Quote of the Day: Forgiveness Is an Act of Will

 

“Forgiveness is an act of the will, and the will can function regardless of the temperature of the heart.” — Corrie Ten Boom

All of us can recall times in our lives when we’ve been wronged. Whether a hurt happened to us as a child, teenager, or adult, the pain can stay with us. We may have found it difficult, even impossible, to forgive the person who harmed us. Since the pain remains, we assume we are righteous in our anger and may refuse to let go of the incident.

As Corrie Ten Boom* suggests, we might have our strategy backward: to heal, we need to make the decision, the commitment, to let go of the hurt, not so much for the benefit of the other person, but to liberate ourselves; we may never free ourselves from the memory if we wait for our hearts to mend first. Our resentment feeds the hurt; even the mention of the other person’s name can feel like a stab to our hearts. So, if we wait for the pain to vanish to offer forgiveness, we may have a very long wait.

Instead, we can make the choice to be free. We commit to letting go of the hurt, even if the memory stays with us. We also must remember that these recoveries don’t happen overnight; mending one’s heart takes courage, and may take a very long time.

Ultimately, though, if our commitment to forgiveness is genuine, we are on the path to freedom and wholeness. At times we may feel that we’ve relapsed into our anger, that meeting our goal is impossible. We just need to swallow another dose of courage and remind ourselves that we forgive others for our own healing, not because they ask us to forgive them. If they do ask us to, we will be further along on the path to redemption.

Once we commit to the “act of will” to forgive, the heart will follow.

*Corrie Ten Boom was qualified from her life experience to speak about forgiveness. For a two-minute video on her life:

.

Published in Group Writing
This post was promoted to the Main Feed by a Ricochet Editor at the recommendation of Ricochet members. Like this post? Want to comment? Join Ricochet’s community of conservatives and be part of the conversation. Get your first month free.

There are 52 comments.

Become a member to join the conversation. Or sign in if you're already a member.
  1. Arahant Member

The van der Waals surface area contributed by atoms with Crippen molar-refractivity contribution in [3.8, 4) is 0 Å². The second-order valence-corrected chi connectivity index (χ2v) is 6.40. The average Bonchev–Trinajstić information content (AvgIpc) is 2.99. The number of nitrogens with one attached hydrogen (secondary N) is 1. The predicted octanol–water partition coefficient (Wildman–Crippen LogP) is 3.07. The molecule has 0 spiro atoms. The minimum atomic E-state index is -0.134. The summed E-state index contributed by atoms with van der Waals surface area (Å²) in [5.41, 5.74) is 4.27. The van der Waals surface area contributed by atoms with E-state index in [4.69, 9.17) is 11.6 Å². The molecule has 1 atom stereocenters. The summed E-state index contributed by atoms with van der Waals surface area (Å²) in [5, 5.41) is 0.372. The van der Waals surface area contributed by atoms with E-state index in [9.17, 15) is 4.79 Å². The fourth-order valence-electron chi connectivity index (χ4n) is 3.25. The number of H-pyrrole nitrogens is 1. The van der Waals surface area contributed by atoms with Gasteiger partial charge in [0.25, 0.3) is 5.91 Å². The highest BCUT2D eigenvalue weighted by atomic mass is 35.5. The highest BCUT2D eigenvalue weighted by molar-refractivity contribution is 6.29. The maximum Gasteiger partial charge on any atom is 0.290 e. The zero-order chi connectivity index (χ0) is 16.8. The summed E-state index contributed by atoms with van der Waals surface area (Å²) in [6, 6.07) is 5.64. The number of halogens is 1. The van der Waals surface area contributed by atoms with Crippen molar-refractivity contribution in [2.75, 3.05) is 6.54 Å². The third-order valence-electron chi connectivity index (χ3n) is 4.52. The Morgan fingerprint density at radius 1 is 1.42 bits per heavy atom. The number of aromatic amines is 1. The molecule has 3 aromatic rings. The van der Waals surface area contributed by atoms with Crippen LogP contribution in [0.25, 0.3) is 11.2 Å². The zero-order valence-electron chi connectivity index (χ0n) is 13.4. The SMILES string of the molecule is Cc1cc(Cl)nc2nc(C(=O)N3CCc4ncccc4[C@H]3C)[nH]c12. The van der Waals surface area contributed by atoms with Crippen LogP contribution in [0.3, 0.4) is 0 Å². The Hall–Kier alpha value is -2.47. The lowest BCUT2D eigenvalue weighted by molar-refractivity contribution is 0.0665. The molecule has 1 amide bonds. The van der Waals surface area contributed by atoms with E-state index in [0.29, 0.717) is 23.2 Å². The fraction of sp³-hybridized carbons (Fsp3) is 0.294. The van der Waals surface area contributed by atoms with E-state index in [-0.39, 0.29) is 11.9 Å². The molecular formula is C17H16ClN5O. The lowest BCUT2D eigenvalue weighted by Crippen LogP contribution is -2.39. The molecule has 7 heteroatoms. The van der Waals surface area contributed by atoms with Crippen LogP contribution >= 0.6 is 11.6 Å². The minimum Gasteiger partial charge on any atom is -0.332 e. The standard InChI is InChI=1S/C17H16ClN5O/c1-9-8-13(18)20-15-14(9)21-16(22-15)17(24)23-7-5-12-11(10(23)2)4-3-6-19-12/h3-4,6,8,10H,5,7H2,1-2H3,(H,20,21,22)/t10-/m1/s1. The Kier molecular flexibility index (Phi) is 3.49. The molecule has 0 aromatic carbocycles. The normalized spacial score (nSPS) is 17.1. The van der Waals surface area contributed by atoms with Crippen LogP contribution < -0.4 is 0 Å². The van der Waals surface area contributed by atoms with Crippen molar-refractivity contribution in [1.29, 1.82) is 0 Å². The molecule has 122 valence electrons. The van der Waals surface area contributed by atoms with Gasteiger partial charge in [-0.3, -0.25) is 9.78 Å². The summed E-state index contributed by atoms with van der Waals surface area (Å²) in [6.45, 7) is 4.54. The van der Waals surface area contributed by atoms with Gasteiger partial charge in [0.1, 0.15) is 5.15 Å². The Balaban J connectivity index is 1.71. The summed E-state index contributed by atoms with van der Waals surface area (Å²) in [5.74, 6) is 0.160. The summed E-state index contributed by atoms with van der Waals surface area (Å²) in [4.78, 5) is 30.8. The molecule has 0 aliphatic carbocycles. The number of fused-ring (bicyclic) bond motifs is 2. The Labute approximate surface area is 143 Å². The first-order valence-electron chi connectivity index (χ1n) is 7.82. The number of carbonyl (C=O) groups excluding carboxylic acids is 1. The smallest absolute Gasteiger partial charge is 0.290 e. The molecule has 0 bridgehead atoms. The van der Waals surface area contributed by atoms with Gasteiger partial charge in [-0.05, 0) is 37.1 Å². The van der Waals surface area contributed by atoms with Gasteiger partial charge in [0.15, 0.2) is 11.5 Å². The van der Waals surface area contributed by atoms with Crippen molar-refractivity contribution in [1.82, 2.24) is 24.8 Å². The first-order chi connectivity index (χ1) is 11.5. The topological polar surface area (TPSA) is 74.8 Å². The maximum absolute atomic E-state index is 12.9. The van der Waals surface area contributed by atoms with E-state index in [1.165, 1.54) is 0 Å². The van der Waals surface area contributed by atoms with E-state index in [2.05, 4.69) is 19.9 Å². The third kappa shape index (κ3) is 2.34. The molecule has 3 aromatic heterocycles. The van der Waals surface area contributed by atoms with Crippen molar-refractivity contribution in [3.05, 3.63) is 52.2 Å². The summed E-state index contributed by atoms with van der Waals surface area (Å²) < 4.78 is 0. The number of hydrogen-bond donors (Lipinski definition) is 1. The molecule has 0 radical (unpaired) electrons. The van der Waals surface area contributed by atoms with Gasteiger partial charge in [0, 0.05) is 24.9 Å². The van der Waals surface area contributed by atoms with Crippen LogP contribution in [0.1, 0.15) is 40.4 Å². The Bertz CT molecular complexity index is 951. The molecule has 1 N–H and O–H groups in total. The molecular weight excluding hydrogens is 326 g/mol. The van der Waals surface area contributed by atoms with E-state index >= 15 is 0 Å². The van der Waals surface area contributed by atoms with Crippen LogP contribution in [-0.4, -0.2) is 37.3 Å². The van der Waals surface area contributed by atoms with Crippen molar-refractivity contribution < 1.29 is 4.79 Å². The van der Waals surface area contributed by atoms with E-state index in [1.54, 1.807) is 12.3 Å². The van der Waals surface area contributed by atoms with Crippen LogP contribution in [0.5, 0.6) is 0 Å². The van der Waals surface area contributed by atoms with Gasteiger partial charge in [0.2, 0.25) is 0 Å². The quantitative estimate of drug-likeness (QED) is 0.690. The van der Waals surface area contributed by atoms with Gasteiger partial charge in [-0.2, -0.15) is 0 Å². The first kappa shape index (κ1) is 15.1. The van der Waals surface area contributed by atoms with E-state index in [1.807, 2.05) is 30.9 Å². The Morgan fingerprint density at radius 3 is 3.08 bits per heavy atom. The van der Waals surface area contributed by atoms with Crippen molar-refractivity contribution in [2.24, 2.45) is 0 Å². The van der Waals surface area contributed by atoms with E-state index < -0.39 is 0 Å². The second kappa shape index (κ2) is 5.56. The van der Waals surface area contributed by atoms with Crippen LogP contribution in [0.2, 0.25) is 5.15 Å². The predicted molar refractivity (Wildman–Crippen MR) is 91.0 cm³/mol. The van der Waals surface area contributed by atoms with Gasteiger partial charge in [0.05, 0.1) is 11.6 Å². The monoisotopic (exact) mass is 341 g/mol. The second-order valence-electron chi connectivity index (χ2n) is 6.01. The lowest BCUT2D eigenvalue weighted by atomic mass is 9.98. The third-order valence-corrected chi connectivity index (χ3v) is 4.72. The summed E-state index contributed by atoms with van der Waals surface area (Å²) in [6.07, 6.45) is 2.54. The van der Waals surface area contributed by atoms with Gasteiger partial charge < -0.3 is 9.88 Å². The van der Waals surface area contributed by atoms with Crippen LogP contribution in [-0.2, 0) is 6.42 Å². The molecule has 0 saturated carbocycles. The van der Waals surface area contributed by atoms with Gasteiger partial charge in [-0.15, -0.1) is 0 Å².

Arahant
    @Arahant

    Speaking of acts of will, participating in the Quote of the Day on Ricochet is also an act of will, although not nearly as important as forgiveness. You can join us by going to our sign-up sheet, picking a date, and then starting your own conversation based on a quotation.

    • #1
  2. JoelB Member
    JoelB
    @JoelB

    Corrie Ten Boom is one of my heroes.

    • #2
  3. Rodin Member
    Rodin
    @Rodin

    I have seen a quote that says (possibly my own paraphrase): Men forget, but never forgive. Women forgive, but never forget. It is an interesting relationship between forgetting and forgiving. The expression “forgive and forget” is the only effective definition of absolution of which I know. The implication of the quote of I first describe is that men may overlook an offense so long as they are not reminded of it, but women never forget a sin and find it important to remind the sinner so as to prevent its recurrence. To the sinner that does not feel like forgiveness.

    • #3
  4. Susan Quinn Contributor
    Susan Quinn
    @SusanQuinn

    Rodin (View Comment):
    The implication of the quote of I first describe is that men may overlook an offense so long as they are not reminded of it, but women never forget a sin and find it important to remind the sinner so as to prevent its recurrence. To the sinner that does not feel like forgiveness.

    It isn’t forgiveness, @rodin. And reminding the sinner of the act is a way to punish that person, not make sure it won’t occur again. To forgive requires a level of generosity that calls us not to repeatedly punish the person. If you keep bringing it up, that’s precisely what you’re doing. BTW, I’m not saying it’s not difficult to let it go.

    • #4
  5. Susan Quinn Contributor
    Susan Quinn
    @SusanQuinn

    An example I would give of forgiveness is that my sister decided many years ago that she didn’t want me to be in her life. I went through many stages of anger, frustration and hurt, but our having a relationship was not to be. A couple of years ago, I asked her if she would forgive me for those things that she believed I had done to harm her. I know a couple of things I did over the years to upset her, and had apologized, but apparently those words were not enough to earn her forgiveness.